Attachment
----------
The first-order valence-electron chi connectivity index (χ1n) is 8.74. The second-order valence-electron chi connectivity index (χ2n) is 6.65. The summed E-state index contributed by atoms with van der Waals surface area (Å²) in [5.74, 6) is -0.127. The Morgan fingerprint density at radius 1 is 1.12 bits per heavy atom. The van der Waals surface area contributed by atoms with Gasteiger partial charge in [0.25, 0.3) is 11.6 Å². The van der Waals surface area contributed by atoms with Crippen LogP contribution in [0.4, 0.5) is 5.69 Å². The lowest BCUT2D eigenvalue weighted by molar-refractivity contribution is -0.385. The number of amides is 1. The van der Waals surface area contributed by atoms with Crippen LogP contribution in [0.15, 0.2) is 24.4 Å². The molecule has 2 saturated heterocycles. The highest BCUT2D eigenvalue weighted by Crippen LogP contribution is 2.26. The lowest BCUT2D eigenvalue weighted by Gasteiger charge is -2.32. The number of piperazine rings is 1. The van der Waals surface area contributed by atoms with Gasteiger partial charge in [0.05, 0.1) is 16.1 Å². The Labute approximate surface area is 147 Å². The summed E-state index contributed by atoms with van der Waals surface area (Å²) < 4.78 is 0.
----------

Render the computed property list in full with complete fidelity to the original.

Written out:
The first-order valence-electron chi connectivity index (χ1n) is 8.74. The second-order valence-electron chi connectivity index (χ2n) is 6.65. The summed E-state index contributed by atoms with van der Waals surface area (Å²) in [5.74, 6) is -0.127. The Morgan fingerprint density at radius 1 is 1.12 bits per heavy atom. The van der Waals surface area contributed by atoms with Gasteiger partial charge in [0.25, 0.3) is 11.6 Å². The van der Waals surface area contributed by atoms with Crippen LogP contribution in [0.4, 0.5) is 5.69 Å². The lowest BCUT2D eigenvalue weighted by molar-refractivity contribution is -0.385. The number of amides is 1. The van der Waals surface area contributed by atoms with Crippen LogP contribution in [0.15, 0.2) is 24.4 Å². The molecule has 2 saturated heterocycles. The highest BCUT2D eigenvalue weighted by Crippen LogP contribution is 2.26. The lowest BCUT2D eigenvalue weighted by Gasteiger charge is -2.32. The number of piperazine rings is 1. The van der Waals surface area contributed by atoms with Gasteiger partial charge in [0.05, 0.1) is 16.1 Å². The Labute approximate surface area is 147 Å². The summed E-state index contributed by atoms with van der Waals surface area (Å²) < 4.78 is 0.